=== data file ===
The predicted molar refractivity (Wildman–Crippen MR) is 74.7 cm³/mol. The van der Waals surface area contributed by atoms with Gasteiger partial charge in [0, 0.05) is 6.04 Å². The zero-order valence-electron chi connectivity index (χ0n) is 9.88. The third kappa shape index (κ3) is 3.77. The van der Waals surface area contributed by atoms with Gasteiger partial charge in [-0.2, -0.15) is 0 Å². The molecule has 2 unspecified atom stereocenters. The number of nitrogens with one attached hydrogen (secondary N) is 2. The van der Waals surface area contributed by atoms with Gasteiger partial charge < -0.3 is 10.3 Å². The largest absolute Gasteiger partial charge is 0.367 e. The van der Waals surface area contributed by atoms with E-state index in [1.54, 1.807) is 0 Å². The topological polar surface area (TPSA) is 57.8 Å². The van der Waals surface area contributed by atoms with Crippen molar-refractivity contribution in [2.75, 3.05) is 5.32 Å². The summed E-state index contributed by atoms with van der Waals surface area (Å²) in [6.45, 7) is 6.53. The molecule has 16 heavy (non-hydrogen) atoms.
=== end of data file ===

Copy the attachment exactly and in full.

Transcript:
The predicted molar refractivity (Wildman–Crippen MR) is 74.7 cm³/mol. The van der Waals surface area contributed by atoms with Gasteiger partial charge in [0, 0.05) is 6.04 Å². The zero-order valence-electron chi connectivity index (χ0n) is 9.88. The third kappa shape index (κ3) is 3.77. The van der Waals surface area contributed by atoms with Gasteiger partial charge in [-0.2, -0.15) is 0 Å². The molecule has 2 unspecified atom stereocenters. The number of nitrogens with one attached hydrogen (secondary N) is 2. The van der Waals surface area contributed by atoms with Gasteiger partial charge < -0.3 is 10.3 Å². The largest absolute Gasteiger partial charge is 0.367 e. The van der Waals surface area contributed by atoms with E-state index in [1.54, 1.807) is 0 Å². The topological polar surface area (TPSA) is 57.8 Å². The van der Waals surface area contributed by atoms with Crippen molar-refractivity contribution in [2.75, 3.05) is 5.32 Å². The summed E-state index contributed by atoms with van der Waals surface area (Å²) in [6.45, 7) is 6.53. The molecule has 16 heavy (non-hydrogen) atoms.